Brexit chief Davis said to see 50% chance of December deal


ROMEBrexit secretary David Davis (picture) reckons it’s as close as 50-50 whether he gets a breakthrough in divorce talks by December, according to European business leaders he briefed at a meeting on Monday.

“I asked Davis whether he still thought a deal was possible” by the European Union’s (EU) December summit, Emma Marcegaglia, head of the BusinessEurope lobby group, said in an interview. “He said there was a 50-50 chance.”

Two other European business leaders who attended the meeting also said that the UK’s chief negotiator had put the chances of a deal by year-end at 50%. A spokesman for the Brexit secretary said in an emailed statement that “this is categorically untrue. David Davis did not say this”.

A Bloomberg survey of seven banks found their analysts apparently more optimistic than the Brexit secretary: It put the odds of an agreement in December at 68%. Davis has also been more upbeat in public comments.

Weighing on any predictions is the fragility of Theresa May’s government. The Sunday Times reported that 40 Members of Parliament were ready to sign letters calling for a confidence vote in her — eight short of the number needed to trigger a vote.

As the EU Withdrawal Bill returns to the House of Commons yesterday, there will be more reminders of her weakness. She has a majority only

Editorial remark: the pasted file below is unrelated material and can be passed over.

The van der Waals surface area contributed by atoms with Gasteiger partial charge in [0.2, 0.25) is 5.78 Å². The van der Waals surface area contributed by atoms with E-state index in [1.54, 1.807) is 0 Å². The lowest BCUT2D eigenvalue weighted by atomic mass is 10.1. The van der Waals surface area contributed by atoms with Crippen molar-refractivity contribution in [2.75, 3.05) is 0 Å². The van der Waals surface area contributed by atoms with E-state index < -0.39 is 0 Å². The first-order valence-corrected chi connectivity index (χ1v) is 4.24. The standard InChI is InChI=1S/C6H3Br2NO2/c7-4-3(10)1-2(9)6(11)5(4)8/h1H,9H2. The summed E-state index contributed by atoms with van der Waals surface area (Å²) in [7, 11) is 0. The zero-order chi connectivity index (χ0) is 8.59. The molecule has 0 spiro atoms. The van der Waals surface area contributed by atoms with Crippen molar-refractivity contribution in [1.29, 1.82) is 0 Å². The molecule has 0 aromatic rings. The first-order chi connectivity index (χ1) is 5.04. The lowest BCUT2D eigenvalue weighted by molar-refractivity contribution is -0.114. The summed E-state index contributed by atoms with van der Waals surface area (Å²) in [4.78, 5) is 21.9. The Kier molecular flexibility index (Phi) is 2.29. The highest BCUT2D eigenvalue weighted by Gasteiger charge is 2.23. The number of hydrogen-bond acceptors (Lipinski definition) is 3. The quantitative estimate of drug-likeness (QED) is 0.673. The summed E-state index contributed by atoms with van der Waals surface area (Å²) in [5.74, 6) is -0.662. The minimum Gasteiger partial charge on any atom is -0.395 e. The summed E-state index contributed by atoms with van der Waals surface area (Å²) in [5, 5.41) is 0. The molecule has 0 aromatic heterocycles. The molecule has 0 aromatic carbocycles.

thanks to Northern Ireland’s Democratic Unionists, and is vulnerable to even small rebellions among Conservatives.

Davis on Monday announced a concession, the promise of a final vote on the exit deal. That had been one of the demands from pro-EU lawmakers on both sides. But lawmakers were unimpressed by the takeit-or-leave-it nature of the vote they’re being offered and there are hundreds more amendments on the table.

Both sides are putting May under pressure. Jacob ReesMogg, a Tory who wants maximum distance from the EU, yesterday will call for Chancellor of the Exchequer Philip Hammond to increase his “no deal” Brexit contingency fund to £2 billion (RM10.98 billion).

Talks are deadlocked over the contentious divorce bill as the divided UK government has been reluctant to accept the EU’s demands to make a better offer. The EU has given the Brits two weeks to make more financial concessions, and says it won’t let talks move on to the future trading relationship — or even the transition deal that companies on both sides crave — until it does so.

As the clock ticks down to Brexit day in March 2019, businesses are making contingency plans, some of which involve relocations and shifting jobs from London.

EU leaders meet on Dec 14 for a summit and in the run-up to that meeting will decide whether the UK has done enough on the divorce issues to move talks along. If December is a bust, EU officials have indicated the next opportunity for a breakthrough will be in March.

That would leave about seven months to hash out a deal before it goes to the European Parliament for approval. For company executives needing to plan ahead that might be too late. They are after transition arrangements that can be spelled out no later than January — or they lose their value.

May’s efforts to convince European companies to lobby their respective governments to seek a rapprochement also fell flat. EU members have remained united in the face of Brexit, and have delegated the issue to chief negotiator Michel Barnier. — Bloomberg